During our visit to Beersheva we visited the new (6 months) Turkish Train Station Museum. Both Tel Aviv and Jerusalem have renovated their former Turkish train stations as cultural centers, with exhibitions, restaurants and boutiques. But the one in Beersheva is different.
In 1915, in the middle of WWI, the Turks built an extension of their rail system down to Beersheva, which was planned to be their local capital. They did this mainly to transfer soldiers and materiel to the war front with the British in Egypt. Of course, they never thought that they would lose so they expended a lot of money and effort in building this new city (now the Old City of Beersheva) and this train station. It was their intention to capture British Egypt and the Suez Canal to extend their Empire.
But, the British outflanked them by sending the Australian Light Horse regiment to attack Beersheva in 1917 and the rest is history. Because Beersheva was captured, the Turks were forced to withdraw from Gaza and they destroyed parts of the railway lines. British Gen. Allenby captured Jerusalem in 1917 and the Turks were forced out of what the British then called Palestine (although the Philistines were long since gone from the scene). The British used the railway for some time, but by 1927 during their Mandate they closed it down.
The Israeli State built a new rail line and the first train arrived in Beersheva, capital of the Negev, in 1956 . It was given the same number as the last train that ran on the Turkish route, 70414. But, the main train station is elsewhere in the city and the old Turkish train station fell into disrepair. However, recently it was renovated and opened as a museum, with a train of the old type added. This was a steam locomotive of British manufacture. There were only a few of them left in the world, several in Turkey, but they would not sell one to Israel. So Israel managed to get one from Iran, bought by a third party. It now sits proudly in the Train Station Museum with the number 70414 painted in large characters on its side.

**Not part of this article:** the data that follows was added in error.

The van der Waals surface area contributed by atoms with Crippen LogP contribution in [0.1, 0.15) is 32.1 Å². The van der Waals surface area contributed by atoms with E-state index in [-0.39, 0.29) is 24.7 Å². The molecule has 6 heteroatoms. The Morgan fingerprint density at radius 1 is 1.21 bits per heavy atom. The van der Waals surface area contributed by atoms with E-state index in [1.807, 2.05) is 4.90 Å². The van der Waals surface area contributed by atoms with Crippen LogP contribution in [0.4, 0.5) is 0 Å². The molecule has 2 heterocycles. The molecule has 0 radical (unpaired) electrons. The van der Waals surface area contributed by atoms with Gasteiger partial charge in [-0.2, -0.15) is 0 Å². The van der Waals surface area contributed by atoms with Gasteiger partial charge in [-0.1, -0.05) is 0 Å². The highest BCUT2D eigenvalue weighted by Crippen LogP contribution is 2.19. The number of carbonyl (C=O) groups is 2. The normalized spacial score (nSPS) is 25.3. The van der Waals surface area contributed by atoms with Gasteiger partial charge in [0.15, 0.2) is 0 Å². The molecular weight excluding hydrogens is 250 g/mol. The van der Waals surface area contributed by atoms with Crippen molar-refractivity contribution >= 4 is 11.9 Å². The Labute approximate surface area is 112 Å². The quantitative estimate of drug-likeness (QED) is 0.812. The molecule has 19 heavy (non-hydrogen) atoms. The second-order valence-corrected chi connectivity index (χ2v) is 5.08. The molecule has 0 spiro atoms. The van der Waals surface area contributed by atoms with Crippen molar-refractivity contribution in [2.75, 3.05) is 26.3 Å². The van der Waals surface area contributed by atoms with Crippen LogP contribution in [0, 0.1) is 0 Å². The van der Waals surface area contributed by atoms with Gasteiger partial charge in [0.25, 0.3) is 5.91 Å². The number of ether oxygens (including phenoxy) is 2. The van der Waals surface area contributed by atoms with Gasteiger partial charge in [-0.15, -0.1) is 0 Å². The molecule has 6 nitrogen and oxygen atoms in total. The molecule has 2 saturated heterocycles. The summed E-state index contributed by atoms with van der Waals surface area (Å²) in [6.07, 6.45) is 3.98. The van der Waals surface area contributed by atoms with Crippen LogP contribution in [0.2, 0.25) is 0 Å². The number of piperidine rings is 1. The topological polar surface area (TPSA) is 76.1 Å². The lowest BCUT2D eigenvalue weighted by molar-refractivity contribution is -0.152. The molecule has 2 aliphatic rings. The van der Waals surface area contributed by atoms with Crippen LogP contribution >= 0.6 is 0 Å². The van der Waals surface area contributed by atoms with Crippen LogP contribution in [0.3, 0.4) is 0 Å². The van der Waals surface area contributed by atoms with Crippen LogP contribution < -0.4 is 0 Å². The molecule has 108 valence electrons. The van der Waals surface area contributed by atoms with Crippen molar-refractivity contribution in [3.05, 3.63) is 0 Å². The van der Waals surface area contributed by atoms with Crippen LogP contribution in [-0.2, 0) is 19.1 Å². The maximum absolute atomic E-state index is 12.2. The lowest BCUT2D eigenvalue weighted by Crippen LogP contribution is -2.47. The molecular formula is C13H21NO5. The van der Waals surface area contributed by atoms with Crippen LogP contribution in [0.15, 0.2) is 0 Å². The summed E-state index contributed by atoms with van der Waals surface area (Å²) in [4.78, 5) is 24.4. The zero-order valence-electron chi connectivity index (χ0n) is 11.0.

Just outside the Museum is a memorial to the Turkish soldiers who died fighting the British/Australian/New Zealand troops who captured Beersheva in 1917. There is also a bust of Gen. Kemal Attaturk, the father of modern Turkey. Interestingly he is thought to be a descendent of the Donme, Jews who followed the false Messiah Shabbatei Tzvi, who was captured in Turkey and forced to convert to Islam. His followers did the same thing, but secretly retained many of their formerly Jewish rituals while outwardly remaining Turkish Muslims. Nearby is also the cemetery of the mainly Australian soldiers who died in the battle for Beersheva in 1917. Towering over all of this in contrast is a group of very high modern apartment blocks, known locally as “Manhatten.”